This study shows for the first time that 1,25-dihyroxyvitamin D3[1,25-(OH)2D3] and two fluorinated analogues of 1,25-(OH)2D3 [24,24-F2-1,25-(OH)2D3 and 26, 26, 26, 27, 27, 27-F6-1,25-(OH)2D3] induce macrophage differentiation of human normal and leukemic myeloid stem cells. The addition of either 1,25-(OH)2D3 or one of the two fluorinated analogues of 1,25-(OH)2D3 at concentrations as low as 10-9m to culture plates containing normal human marrow cells stimulated myeloid stem cells to preferentially differentiate to colonies of monocytes and macrophages. Over 80% of the normal human myeloid colonies were composed of only monocytes and macrophages in culture plates containing 10-7m 1,25-(OH)2D3 or one of the fluorinated analogues. In contrast, control plates not containing 1,25-(OH)2D3 and the two vitamin D analogues induced macrophage differentiation of leukemic colony-forming cells taken from patients. In plates containing 10-7m 1,25-(OH)2D3 or one of the analogues at 10-6m, 80% of chronic myelogenous leukemia and approximately 50% of acute nonlymphocytic leukemia colony-forming cells differentiated to macrophage-like cells. In contrast, control plates had about 30 and 20% macrophage colonies in cultures from chronic myelogenous leukemia and acute nonlymphocytic leukemia patients, respectively. Our findings suggest that 1,25-(OH)2D3 may play a role in hematopoiesis and that the compound or a related analogue may possibly have a therapeutic role in some leukemias.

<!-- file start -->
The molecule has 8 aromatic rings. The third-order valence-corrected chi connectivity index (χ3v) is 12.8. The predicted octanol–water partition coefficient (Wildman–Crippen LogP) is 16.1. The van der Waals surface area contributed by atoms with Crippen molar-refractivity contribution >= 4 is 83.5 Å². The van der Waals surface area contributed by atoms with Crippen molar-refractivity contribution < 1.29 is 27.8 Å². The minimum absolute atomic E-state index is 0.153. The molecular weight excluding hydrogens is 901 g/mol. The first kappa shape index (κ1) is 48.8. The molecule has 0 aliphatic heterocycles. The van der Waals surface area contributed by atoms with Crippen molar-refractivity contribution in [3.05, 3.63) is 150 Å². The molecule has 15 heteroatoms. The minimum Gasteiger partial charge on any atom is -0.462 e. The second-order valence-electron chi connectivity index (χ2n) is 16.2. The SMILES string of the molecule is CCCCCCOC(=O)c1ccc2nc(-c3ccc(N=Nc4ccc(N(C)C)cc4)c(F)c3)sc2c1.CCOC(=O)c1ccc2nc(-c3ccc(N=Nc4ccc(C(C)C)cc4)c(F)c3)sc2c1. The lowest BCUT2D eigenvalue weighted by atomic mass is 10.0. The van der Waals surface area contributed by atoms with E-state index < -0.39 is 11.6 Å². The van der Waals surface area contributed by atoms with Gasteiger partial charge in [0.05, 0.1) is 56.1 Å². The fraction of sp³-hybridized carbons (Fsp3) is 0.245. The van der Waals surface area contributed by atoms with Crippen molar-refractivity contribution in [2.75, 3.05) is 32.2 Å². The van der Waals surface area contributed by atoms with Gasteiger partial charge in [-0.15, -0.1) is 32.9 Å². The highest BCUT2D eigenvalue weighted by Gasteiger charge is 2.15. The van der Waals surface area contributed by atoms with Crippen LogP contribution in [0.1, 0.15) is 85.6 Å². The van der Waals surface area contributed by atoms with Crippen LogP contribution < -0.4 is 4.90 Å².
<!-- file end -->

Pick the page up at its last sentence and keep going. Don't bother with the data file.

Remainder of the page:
Supported by National Institutes of Health Grants AM-14881, CA-26038, CA-32737, and CA-33936, The Bruce Fowler Memorial Fund, and the Jonsson Comprehensive Cancer Center.

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